6 Things Caitlyn Jenner’s Coming Out Has Taught Us
The Debrief: Why her coming out is just the beginning for trans rights…
Caitlyn Jenner is a 65-year-old white trans woman who is internationally renowned for her achievements as an athlete and now, a reality star involved in a franchise worth $100 million. Her coming out is one of privilege, that’s why it’s important to remember that it’s not just enough to retweet or Instagram Annie Liebovitz’s – stunning – cover for Vanity Fair.
In the UK, nearly half of young trans people have attempted suicide. And that’s in a country that has anti-hate crime legislation in place. A recent report from the UN took notes from the Trans Murder Monitoring project which finds that, internationally, 1,612 gender non-conforming (someone who doesn’t outwardly appear either male or female) have been killed between 2008 and 2012.
Clearly not enough is being done to help trans people, but it’s not ridiculous to suggest that what Caitlyn has done by coming out so publicly and talking about each stage of the process – something which no trans person is required to do – has helped. Just a bit.
Her coming out has taught us:
1. When it comes to she/he and her/his, you go with whatever the person wants to be called, and in Caitlyn’s case, it’s she.
2. Yes, you can say that it’s Caitlyn Jenner who won medals at the Olympics.
Know who the boxer Cassius Clay is? Probably not, because he changed his name because he didn’t want the name of the slave master of his ancestors. He’s long been Muhammed Ali, and everyone accepts this newer name. The same should apply to Caitlyn. Not doing this – as Drake Bell (whoever that is) insisted was his right to by tweeting: ‘Sorry...still calling you Bruce’ – is called ‘deadnaming’.
3. Gender-conforming trans people are treated with extra respect
A lot of guys online are claiming to show their support by saying, ‘I’d hit that’ about Caitlyn. Well, that’s great for those guys, but Caitlyn’s worth doesn’t need to be defined by her sexual desirability – no woman or trans person needs to be hot to be important.
As Laverne Cox, from Orange Is The New Black, put it: ‘There are many trans folks because of genetics and/or lack of material access who will never be able to embody these standards. More importantly, many trans folks don’t want to embody them and we shouldn’t have to, to be seen as ourselves and respected as ourselves. We need diverse media representations of trans folks to multiply trans narratives in the media, and depict our beautiful diversities.’ She’s also started the hashtag #TransIsBeautiful.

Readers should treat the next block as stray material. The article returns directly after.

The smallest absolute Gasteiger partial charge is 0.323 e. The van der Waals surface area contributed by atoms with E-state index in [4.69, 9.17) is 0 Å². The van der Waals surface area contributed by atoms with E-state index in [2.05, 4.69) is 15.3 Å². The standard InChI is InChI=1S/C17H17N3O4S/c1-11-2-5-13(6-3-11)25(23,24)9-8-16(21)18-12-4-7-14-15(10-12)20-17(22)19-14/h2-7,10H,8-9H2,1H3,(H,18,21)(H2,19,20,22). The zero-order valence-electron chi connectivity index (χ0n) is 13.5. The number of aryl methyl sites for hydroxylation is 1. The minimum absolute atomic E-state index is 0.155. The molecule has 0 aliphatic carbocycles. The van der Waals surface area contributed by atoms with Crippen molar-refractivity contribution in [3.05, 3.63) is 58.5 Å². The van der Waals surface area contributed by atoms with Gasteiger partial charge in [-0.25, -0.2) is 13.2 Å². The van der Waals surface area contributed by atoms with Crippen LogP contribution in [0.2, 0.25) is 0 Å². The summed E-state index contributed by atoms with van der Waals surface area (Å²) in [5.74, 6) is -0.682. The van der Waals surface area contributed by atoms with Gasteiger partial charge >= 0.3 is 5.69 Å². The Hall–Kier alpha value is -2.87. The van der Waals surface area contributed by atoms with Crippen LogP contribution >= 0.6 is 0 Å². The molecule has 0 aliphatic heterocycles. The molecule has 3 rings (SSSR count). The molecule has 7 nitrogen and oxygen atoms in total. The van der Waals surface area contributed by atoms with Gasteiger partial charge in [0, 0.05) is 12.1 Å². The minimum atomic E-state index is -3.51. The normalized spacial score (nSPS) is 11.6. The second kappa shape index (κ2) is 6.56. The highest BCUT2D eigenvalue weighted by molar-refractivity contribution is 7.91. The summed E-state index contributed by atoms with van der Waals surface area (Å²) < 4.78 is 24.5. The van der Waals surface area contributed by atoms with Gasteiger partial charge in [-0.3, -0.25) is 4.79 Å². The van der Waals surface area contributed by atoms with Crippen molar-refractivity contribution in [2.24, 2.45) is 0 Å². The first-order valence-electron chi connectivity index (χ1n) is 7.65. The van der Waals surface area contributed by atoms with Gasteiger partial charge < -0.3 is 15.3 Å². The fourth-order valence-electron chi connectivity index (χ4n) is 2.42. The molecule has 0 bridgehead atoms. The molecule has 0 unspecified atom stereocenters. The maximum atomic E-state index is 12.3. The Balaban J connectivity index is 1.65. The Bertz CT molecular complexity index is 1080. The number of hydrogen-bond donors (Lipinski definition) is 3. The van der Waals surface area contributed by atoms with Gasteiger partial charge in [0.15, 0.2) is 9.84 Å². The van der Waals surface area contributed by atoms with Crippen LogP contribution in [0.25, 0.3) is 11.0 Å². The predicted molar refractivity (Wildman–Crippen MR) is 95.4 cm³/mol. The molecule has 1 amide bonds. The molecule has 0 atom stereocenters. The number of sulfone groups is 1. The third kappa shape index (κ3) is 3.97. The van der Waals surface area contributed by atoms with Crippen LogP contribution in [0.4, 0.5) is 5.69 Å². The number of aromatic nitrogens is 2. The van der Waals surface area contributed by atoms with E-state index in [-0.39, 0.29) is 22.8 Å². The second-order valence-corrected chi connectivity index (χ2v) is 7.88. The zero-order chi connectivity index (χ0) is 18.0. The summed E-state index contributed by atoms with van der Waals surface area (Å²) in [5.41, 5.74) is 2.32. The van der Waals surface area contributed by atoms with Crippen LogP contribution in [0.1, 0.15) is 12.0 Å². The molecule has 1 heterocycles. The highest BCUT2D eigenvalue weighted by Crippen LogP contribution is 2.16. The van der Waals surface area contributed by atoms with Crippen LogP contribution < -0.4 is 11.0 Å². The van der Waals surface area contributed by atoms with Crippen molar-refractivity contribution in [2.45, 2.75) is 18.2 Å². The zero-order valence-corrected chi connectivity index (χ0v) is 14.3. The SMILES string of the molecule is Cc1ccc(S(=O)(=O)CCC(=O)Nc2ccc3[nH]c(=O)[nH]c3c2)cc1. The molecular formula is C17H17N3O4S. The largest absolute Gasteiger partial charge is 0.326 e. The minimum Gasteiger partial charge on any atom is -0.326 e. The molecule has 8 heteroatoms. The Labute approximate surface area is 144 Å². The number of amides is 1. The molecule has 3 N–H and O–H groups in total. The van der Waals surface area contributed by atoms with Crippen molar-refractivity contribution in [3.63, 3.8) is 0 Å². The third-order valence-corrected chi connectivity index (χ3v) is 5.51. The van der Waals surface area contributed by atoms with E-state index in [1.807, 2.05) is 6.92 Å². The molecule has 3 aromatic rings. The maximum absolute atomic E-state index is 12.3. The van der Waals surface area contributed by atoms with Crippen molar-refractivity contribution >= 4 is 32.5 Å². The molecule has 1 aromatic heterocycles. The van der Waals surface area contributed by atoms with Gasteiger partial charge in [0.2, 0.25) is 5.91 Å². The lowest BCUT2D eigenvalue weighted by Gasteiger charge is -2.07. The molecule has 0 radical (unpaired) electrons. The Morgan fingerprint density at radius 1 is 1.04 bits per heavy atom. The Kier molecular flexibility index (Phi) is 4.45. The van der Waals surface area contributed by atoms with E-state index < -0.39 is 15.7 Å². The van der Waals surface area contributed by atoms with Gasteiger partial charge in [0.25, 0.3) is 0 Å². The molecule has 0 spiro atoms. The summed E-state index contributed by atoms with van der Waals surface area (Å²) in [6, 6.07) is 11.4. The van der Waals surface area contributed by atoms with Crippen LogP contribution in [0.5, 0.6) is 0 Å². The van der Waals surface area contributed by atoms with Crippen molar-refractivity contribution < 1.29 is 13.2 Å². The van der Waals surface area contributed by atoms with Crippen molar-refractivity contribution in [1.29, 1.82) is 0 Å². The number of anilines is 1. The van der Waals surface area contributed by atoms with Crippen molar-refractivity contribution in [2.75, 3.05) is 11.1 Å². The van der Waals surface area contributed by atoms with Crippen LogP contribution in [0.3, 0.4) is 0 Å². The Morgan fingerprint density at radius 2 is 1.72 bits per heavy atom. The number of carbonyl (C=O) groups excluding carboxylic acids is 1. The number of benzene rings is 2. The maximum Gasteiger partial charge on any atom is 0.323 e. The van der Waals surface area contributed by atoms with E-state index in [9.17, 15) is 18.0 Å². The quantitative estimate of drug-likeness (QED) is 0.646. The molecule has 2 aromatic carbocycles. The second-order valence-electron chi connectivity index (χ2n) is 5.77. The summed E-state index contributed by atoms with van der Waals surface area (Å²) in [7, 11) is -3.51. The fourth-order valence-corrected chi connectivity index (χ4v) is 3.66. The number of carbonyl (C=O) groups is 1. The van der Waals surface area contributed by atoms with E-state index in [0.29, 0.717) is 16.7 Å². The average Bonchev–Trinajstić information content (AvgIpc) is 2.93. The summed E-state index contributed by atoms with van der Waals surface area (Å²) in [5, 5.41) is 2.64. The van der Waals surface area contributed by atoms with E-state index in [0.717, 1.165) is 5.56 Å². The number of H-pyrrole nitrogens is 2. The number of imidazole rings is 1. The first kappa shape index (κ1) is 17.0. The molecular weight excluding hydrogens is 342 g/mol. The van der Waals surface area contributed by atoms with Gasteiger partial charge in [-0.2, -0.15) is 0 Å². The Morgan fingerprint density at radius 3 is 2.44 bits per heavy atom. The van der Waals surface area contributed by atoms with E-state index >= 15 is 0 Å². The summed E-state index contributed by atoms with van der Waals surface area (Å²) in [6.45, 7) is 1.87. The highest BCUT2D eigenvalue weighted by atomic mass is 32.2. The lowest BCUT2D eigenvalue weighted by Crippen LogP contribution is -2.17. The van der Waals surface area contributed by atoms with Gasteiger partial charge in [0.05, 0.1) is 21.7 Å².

4. Being trans doesn’t make you gay
As Caitlyn said in her Diane Sawyer interview, gender is who you go to bed as, sexuality is who you go to bed with. The reason LGBT people are part of the same group? They’re all sexual minorities and their rights tend to entwine. But not all the time.
5. Comparing cis women (women born with female parts) to trans women isn’t insulting
While a childish meme goes round of Kris Jenner looking upset with the tagline: ‘When your ex-husband looks better than you’, American Horror Story actress Jessica Lange has responded to the comparisons people have made between her and Caitlyn’s looks with so much more composure: ‘That’s so wonderful. Well, now I’m going to have to look for that picture.’
6. The Kardashian-Jenners are important
People blast the family because, well, it’s just so easy to have a go at things young women enjoy. But Kim Kardashian goes through slut-shaming every day and has turned herself into a successful businesswoman.
And Caitlyn Jenner’s coming out has drawn attention like never before to trans rights. It’s unfair that non-famous, non-rich, trans people only get a hashtag when they’re dead – like Leelah Alcorn, the trans girl who killed herself after her family sent her to ‘conversion therapy’ (where zealots try to ‘pray the gay away’) – but hopefully, #CallMeCaitlyn has helped keep up discussion and awareness of trans issues, and really could begin to change public opinion, policy and treatment of trans people.
In the same way that it took high-profile cases of sexual harassment (Anita Hill), stalking (Rebecca Shaeffer) and revenge porn (Scarlett Johansson) for actual policy change, that can affect so many other women, to happen, Caitlyn has privilege – but with that comes more influence than any trans person before her.
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